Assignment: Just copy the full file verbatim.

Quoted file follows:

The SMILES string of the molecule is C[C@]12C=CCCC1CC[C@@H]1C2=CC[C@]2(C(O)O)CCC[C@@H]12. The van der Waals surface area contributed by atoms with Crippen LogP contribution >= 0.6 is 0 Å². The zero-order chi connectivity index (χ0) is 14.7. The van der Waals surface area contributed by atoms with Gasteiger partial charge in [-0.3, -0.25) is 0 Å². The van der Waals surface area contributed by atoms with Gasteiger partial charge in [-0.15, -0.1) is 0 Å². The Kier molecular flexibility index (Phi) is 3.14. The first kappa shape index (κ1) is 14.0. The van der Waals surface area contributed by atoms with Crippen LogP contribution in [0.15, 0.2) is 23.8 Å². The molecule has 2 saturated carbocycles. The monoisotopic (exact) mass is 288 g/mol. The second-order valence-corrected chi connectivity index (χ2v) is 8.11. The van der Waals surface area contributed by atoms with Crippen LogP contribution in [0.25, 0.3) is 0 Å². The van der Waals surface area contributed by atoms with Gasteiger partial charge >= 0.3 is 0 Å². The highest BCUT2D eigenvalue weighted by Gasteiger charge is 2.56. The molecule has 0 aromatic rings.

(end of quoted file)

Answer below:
The SMILES string of the molecule is C[C@]12C=CCCC1CC[C@@H]1C2=CC[C@]2(C(O)O)CCC[C@@H]12. The van der Waals surface area contributed by atoms with Crippen LogP contribution >= 0.6 is 0 Å². The zero-order chi connectivity index (χ0) is 14.7. The van der Waals surface area contributed by atoms with Gasteiger partial charge in [-0.3, -0.25) is 0 Å². The van der Waals surface area contributed by atoms with Gasteiger partial charge in [-0.15, -0.1) is 0 Å². The Kier molecular flexibility index (Phi) is 3.14. The first kappa shape index (κ1) is 14.0. The van der Waals surface area contributed by atoms with Crippen LogP contribution in [0.15, 0.2) is 23.8 Å². The molecule has 2 saturated carbocycles. The monoisotopic (exact) mass is 288 g/mol. The second-order valence-corrected chi connectivity index (χ2v) is 8.11. The van der Waals surface area contributed by atoms with Crippen LogP contribution in [0.25, 0.3) is 0 Å². The van der Waals surface area contributed by atoms with Gasteiger partial charge >= 0.3 is 0 Å². The highest BCUT2D eigenvalue weighted by Gasteiger charge is 2.56. The molecule has 0 aromatic rings.